Zoraida Córdova was born in Guayaquil, Ecuador, where she learned to speak English by watching Disney’s The Little Mermaid and Michael Jackson’s Moonwalker on repeat. Her favorite things are sparkly like merdudes, Christmas, and New York City at night.
Tell us five random facts about yourself?
* I used to have a goat in Ecuador, even though we lived in the city. It was a gift.
* I love trying out baking and cooking recipes.
* When I was little I wanted to be either a flight attendant (Pan Am style) or Miss Universe.
* I dress up for all of Halloween week with a different costume.
* English is my second language.
What was your favorite scene to write?
My favorite scene is the first time Tristan shifts into a merman. I wanted it to be serious, but still funny. It’s the equivalent of getting your first period at the mall with all your friends around. Naturally, I love the rest of the book, but this scene is such a personal moment for Tristan that it’s hard not to sympathize with him.
Coney Island is such a fun setting for Tristan’s story. How did you choose Coney Island and does it have any special meaning?
Coney Island has a long history. Not all of it good. I’m especially drawn to its original romantic glamour during the late 1800s when it was a bustling boardwalk. The home of the first wooden roller coasters and the first hot dog! New York City really did it injustice by letting it fall apart in some ways. But you still see the life it has in the Wonder Wheel, the restaurants and bars, and the Sideshows by the Seashore. PLUS, the mermaid parade every June.
I try to spend many of my summer days there. It was actually there, sunbathing, that The Vicious Deep came to me.
Do you have things you need in order to write i.e. coffee, cupcakes, music?
When I write, I need visual aids. Pictures are my biggest form of inspiration, next to real people and music. Even magazine ads. I was flipping through a Vogue once and found a shot of a guy with such an intense stare, not even supermodel hoaky, but something special. I kept him for a Tristan visual!
Other than that, I need beverages. They vary by writing mood/stage.
Lost + frustrated – bourbon
On a roll! – wine
Last chapter/sentence – champagne!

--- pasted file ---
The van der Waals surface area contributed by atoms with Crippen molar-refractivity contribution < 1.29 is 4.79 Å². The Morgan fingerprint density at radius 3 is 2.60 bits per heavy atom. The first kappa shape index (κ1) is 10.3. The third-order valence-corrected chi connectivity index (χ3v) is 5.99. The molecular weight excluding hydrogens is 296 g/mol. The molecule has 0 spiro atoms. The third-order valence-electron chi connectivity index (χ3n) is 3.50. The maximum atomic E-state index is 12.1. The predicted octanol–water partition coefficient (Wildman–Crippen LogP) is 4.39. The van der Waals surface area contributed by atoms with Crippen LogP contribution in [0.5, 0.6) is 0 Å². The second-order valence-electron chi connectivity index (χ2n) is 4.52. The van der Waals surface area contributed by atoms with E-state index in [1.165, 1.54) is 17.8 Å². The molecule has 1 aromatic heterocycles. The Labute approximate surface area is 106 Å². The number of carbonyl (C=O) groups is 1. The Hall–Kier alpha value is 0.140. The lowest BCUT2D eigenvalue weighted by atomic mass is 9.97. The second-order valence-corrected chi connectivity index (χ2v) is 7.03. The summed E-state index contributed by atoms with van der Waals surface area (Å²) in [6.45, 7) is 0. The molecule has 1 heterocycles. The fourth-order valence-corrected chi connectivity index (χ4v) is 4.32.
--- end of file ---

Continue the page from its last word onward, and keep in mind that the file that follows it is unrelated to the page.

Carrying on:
I love the idea of mermen. What drew you to telling this story? How did you decide what your merpeople would be like?
I chose mermen over mermaids because I wanted to tell a reverse The Little Mermaid. In the beginning, it was more of a love story. The love is still there, it’s just more complicated that it was when it first occurred to me. As the world kept building, I found there was more to Tristan than just being a heartbreaker. Sometimes I see people, or even hear a name, and it sparks inside me. It was like this at Coney Island one summer. I was checking out this lifeguard (shamelessly, I should say) and I put him in different situations. I wondered who he was, why did he stare at the sea this way? was he just bored or did he feel some kind of connection? Why is there such a close circle of sunbathing girls near his lifeguard post thinking he isn’t noticing! That was the birth of Tristan.
The rest of the world fell into place. I’m also a mermaid freak and have been my whole life. I didn’t have a strategy or a book when it came to world building. I went with what the story called for. I hope everyone enjoys my take on these merpeople.
What are you working on now?
I’m working on book 2 in Tristan’s adventure, The Savage Blue.
Where to find Zoraida
When an unnatural riptide sweeps lifeguard Tristan Hart out to sea for three days and then dumps him back on the shore of Coney Island, it’s the start of the Sea Court claiming its own. Suddenly, Tristan’s girlfriend dramas and swimming championship seem like distant worries as he discovers the truth: he’s a Merman. Now Tristan must fight for his life, the lives of his friends, and his humanity (if he still wants it), while competing in a race for a throne as ancient as the gods. Seductive, duplicitous, and with an agenda of their own, these are not the mermaids you know.
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